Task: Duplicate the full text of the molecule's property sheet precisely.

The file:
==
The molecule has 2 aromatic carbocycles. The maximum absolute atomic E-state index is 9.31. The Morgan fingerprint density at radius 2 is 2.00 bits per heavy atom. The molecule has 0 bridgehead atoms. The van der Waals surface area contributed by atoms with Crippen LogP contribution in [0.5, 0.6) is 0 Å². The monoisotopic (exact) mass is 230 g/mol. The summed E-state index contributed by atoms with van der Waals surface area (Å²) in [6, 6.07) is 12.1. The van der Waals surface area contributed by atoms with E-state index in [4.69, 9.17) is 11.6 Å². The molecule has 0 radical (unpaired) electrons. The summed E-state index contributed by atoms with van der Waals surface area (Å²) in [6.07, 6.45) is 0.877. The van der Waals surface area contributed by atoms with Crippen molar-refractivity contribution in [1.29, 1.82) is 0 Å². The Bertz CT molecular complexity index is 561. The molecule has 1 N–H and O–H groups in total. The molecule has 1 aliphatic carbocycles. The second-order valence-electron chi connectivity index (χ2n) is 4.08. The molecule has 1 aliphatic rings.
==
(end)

The molecule has 2 aromatic carbocycles. The maximum absolute atomic E-state index is 9.31. The Morgan fingerprint density at radius 2 is 2.00 bits per heavy atom. The molecule has 0 bridgehead atoms. The van der Waals surface area contributed by atoms with Crippen LogP contribution in [0.5, 0.6) is 0 Å². The monoisotopic (exact) mass is 230 g/mol. The summed E-state index contributed by atoms with van der Waals surface area (Å²) in [6, 6.07) is 12.1. The van der Waals surface area contributed by atoms with E-state index in [4.69, 9.17) is 11.6 Å². The molecule has 0 radical (unpaired) electrons. The summed E-state index contributed by atoms with van der Waals surface area (Å²) in [6.07, 6.45) is 0.877. The van der Waals surface area contributed by atoms with Crippen molar-refractivity contribution in [1.29, 1.82) is 0 Å². The Bertz CT molecular complexity index is 561. The molecule has 1 N–H and O–H groups in total. The molecule has 1 aliphatic carbocycles. The second-order valence-electron chi connectivity index (χ2n) is 4.08. The molecule has 1 aliphatic rings.